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Vegetable gardening in Arkansas can be a year-round activity with a variety of summer and fall crops. However, the state's varying climates and regions have different planting dates, meaning homeowners from region to region may have different planting calendars. Several factors come into play when planning your Arkansas garden, including frost dates, cultivars and how long each cultivar takes to reach maturity.
Arkansas has five distinctive frost zones based on the climatic variances throughout the state. Most of the state falls in two large zones while the three other zones cover smaller sections throughout. These regions have different average first and last frost dates, setting the basis on which your planting calendar is created. The average last spring freeze ranges from the end of March through the end of April, while the average first fall freeze ranges from the end of October through the middle of November.
Frost and freeze dates are important because many vegetable crops are considered tender, meaning they are susceptible to even light frosts. Tender vegetables must go in the ground after the last chance of a spring frost and must be harvested before the first freeze of autumn. Other crops are considered semi-hardy or hardy; semi-hardy crops can handle moderate frosts and freezes, while hardy crops tolerate harder frosts.
Tender vs. Hardy
Tender crops include cucumbers (Cucumis sativus), tomatoes (Solanum lycopersicum), cantaloupes (Cucumis melo var. cantalupensis), sweet corn (Zea mays var. saccharata) and peppers (Capsicum spp.).
Cold-hardy crops, which are ideal for early spring planting or fall gardens, include the cole crops: kale (Brassica oleracea var. sabellica), collards (Brassica oleracea var. acephala), cabbage (Brassica oleracea var. capitata), broccoli (Brassica oleracea var. italica) and kohlrabi (Brassica oleracea var. gongylodes). Other hardier crops include leafy crops such as lettuce (Lactuca sativa) and mustard (Brassica juncea), and root crops such as carrot (Daucus carota), turnips (Brassica rapa rapa) and radishes (Raphanus sativus). Many of these can stay in the ground until the soil freezes solid; kale and certain other crops are sweeter if hit with frost or snow.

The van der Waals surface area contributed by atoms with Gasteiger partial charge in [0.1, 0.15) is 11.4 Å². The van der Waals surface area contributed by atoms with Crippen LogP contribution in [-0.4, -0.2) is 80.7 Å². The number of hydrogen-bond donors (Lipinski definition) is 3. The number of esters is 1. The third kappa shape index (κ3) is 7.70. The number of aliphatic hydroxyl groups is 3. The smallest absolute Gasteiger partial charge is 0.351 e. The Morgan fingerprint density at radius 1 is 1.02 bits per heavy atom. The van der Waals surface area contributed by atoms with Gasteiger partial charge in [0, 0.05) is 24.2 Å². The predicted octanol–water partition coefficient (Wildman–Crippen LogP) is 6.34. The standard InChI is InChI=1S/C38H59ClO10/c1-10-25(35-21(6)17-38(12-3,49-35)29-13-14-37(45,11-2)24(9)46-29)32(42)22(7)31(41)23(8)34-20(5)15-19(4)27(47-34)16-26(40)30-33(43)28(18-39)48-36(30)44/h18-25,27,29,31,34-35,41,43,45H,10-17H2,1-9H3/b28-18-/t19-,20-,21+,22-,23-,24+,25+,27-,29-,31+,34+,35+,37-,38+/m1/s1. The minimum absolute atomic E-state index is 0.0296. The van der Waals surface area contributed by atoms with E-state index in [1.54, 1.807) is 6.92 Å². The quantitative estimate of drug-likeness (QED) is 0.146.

The days to maturity, sometimes labeled days to harvest, tells you how long the seed will take until the fruit is mature enough to pick. This is particularly important for tender vegetables. For tender vegetables, plant at a time when the days to maturity falls before the average first autumn frost for your region.
- Tender crops include cucumbers (Cucumis sativus), tomatoes (Solanum lycopersicum), cantaloupes (Cucumis melo var.
- cantalupensis), sweet corn (Zea mays var.
For summer harvesting of crops throughout most of the state, you should plant many semi-hardy and hardy vegetables between February and April, when the soil is workable. For more tender crops, wait for April or May's warmer temperatures and until all chance of frost has passed. In southern areas, planting dates are approximately one week earlier; in northern parts of the state, spring planting dates range from 15 to 25 days later.
Arkansas' long growing season allows you to plant both summer-harvest crops and fall-harvest crops, even with tender vegetables. For most of the western part of the state, planting time for a fall harvest of tender crops such as corn and tomatoes falls between the beginning and middle of July. For tender crops, subtract the days to harvest from the average first frost date, then subtract at least 10 days to find your ideal planting date. For hardier vegetables with shorter growing seasons, August through September provides ideal temperatures for planting. In southern areas of the state, planting dates are approximately one week later; in the northern part of the state, fall planting dates are approximately six to 10 days earlier.
- For summer harvesting of crops throughout most of the state, you should plant many semi-hardy and hardy vegetables between February and April, when the soil is workable.